Waiver granted; further information requested; drawn to the attention of the Business, Energy and Industrial Strategy Committee
Proposal for a Regulation of the European Parliament and of the Council on establishing a single digital gateway to provide information, procedures, assistance and problem solving services and amending Regulation (EU) No 1024/2012
Articles 21(2), 48 and 114(1) of the Treaty on the Functioning of the European Union
Business, Energy and Industrial Strategy
(38699), 8838/17 + ADDs 1–7, COM(17) 256
10.1Businesses seeking to establish a commercial presence in other EU Member States, and individuals seeking to exercise their internal market rights in other EU Member States, must often commit time and resources to carry out multiple administrative procedures. Online information is often only available in the national language, increasing the cost of completing these procedures. These barriers combine to make it difficult for businesses, particularly SMEs, to expand into other Member States.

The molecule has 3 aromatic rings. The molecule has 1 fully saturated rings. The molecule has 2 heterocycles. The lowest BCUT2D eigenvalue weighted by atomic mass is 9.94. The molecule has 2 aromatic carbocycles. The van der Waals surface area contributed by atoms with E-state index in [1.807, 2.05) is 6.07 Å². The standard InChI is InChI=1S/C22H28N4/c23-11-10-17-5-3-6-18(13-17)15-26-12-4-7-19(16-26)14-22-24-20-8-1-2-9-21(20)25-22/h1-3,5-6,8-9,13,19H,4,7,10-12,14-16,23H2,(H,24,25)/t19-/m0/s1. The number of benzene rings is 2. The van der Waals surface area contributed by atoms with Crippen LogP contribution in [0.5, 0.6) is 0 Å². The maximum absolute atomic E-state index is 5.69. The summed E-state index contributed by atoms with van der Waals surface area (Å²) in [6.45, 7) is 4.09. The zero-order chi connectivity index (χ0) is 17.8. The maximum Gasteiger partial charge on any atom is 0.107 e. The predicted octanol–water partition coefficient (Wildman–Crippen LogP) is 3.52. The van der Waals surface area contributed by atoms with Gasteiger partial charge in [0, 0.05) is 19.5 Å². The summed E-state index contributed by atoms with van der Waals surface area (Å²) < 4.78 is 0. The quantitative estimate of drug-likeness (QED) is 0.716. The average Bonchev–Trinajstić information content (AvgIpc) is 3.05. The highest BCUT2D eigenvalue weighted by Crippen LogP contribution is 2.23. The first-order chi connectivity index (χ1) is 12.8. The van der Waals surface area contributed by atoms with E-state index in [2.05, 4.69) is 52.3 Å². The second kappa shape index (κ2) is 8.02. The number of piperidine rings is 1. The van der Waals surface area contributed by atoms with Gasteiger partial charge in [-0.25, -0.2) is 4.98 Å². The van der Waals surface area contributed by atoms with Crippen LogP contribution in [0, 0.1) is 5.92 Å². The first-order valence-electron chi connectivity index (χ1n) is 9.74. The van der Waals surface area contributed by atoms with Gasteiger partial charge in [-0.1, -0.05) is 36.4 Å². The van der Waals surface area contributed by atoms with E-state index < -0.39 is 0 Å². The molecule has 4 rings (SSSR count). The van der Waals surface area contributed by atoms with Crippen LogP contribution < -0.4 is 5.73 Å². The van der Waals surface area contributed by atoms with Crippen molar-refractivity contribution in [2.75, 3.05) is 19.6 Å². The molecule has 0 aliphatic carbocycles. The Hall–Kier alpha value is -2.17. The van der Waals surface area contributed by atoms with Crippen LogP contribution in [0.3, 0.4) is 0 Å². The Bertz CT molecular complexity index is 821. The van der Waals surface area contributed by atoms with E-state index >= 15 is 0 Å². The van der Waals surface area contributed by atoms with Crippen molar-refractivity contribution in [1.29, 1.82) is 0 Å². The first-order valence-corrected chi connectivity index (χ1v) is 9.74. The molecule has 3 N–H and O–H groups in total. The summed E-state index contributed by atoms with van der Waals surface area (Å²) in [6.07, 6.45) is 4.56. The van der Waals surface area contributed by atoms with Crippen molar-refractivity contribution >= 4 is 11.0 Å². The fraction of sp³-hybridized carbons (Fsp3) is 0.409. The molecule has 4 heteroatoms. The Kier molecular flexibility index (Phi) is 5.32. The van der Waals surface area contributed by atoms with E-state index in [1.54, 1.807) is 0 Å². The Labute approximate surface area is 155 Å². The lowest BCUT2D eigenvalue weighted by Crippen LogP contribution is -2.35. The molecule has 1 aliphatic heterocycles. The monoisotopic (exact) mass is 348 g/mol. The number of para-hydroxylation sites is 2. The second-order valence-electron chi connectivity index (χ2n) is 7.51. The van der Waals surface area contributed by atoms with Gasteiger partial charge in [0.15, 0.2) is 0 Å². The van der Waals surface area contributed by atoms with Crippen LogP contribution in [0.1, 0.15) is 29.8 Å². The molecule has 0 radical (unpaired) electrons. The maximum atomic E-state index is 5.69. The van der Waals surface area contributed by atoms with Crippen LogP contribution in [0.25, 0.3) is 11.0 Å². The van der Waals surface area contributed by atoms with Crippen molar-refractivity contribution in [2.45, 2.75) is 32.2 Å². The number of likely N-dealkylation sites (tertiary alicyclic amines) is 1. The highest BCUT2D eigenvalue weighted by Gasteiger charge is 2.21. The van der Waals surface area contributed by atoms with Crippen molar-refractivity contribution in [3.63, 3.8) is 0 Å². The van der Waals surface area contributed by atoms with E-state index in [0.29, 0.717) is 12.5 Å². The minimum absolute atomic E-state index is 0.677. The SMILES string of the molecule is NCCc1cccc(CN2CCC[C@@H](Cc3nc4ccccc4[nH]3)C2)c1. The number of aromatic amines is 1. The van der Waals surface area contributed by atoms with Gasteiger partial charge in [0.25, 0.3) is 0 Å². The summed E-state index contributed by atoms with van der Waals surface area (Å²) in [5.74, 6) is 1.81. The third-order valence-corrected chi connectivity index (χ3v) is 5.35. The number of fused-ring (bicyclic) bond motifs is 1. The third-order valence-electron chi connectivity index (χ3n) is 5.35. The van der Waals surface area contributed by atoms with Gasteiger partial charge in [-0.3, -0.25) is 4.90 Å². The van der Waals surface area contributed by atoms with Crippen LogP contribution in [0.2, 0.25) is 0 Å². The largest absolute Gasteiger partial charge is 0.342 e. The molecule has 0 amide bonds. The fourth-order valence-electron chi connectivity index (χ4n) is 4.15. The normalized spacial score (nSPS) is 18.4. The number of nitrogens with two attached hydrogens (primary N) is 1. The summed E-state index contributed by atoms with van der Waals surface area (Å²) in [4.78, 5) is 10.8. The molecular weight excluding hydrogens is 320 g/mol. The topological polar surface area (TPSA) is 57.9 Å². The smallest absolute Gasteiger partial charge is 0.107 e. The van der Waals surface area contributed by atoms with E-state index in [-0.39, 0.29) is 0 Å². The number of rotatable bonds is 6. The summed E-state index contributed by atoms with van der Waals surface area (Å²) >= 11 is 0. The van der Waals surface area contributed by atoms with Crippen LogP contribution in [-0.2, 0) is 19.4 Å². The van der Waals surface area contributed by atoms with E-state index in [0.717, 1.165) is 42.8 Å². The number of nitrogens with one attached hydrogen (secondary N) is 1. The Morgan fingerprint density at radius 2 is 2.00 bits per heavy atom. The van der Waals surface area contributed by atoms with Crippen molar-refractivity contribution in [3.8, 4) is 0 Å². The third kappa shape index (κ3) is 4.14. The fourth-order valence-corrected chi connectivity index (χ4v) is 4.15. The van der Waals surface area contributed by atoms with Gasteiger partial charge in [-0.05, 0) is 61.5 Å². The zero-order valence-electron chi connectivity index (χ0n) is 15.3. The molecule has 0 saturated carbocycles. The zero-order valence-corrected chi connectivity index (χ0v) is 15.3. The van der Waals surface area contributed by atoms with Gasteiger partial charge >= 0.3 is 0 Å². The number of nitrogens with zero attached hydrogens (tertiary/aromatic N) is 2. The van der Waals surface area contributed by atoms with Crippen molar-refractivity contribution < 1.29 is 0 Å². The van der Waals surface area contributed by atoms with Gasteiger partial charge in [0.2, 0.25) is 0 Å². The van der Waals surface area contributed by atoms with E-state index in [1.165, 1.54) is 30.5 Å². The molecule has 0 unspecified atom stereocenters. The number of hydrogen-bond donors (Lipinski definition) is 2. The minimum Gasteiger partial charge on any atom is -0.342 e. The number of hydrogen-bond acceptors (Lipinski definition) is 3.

10.2On 2 May 2017 the European Commission presented a proposal for a Regulation which would require the Commission to develop a more comprehensive, user-friendly centralised portal for the provision of information and assistance to help citizens and businesses navigate the Single Market (the Single Digital Gateway). By creating a centralised digital access point, and ensuring that all the relevant information and procedures are available in a single place online, businesses and citizens should be better able to understand requirements involved in setting up business or going to study or work in another Member State. The Regulation does not change the rules and procedures that Single Market participants must comply with in order to operate in the Member States, which are set out in a wide range of EU and domestic law.
10.3In his Explanatory Memorandum of 10 July 2017, the Parliamentary Under-Secretary of State for the Department of Business, Energy and Industrial Strategy (Lord Prior) welcomed the proposal, which he said would benefit businesses, particularly SMEs, and would potentially continue to do so after the UK leaves the EU, although UK participation would be subject to the outcome of Article 50 negotiations. The Minister considered that EU-level action was warranted. Nonetheless, the Minister indicated that the Government had a number of concerns about the technical details of the Regulation – particularly the obligation it would create to ensure that information is available in a second EU language, and the fact that the UK does not currently provide full online access to some of the thirteen procedures that are specified in the Regulation.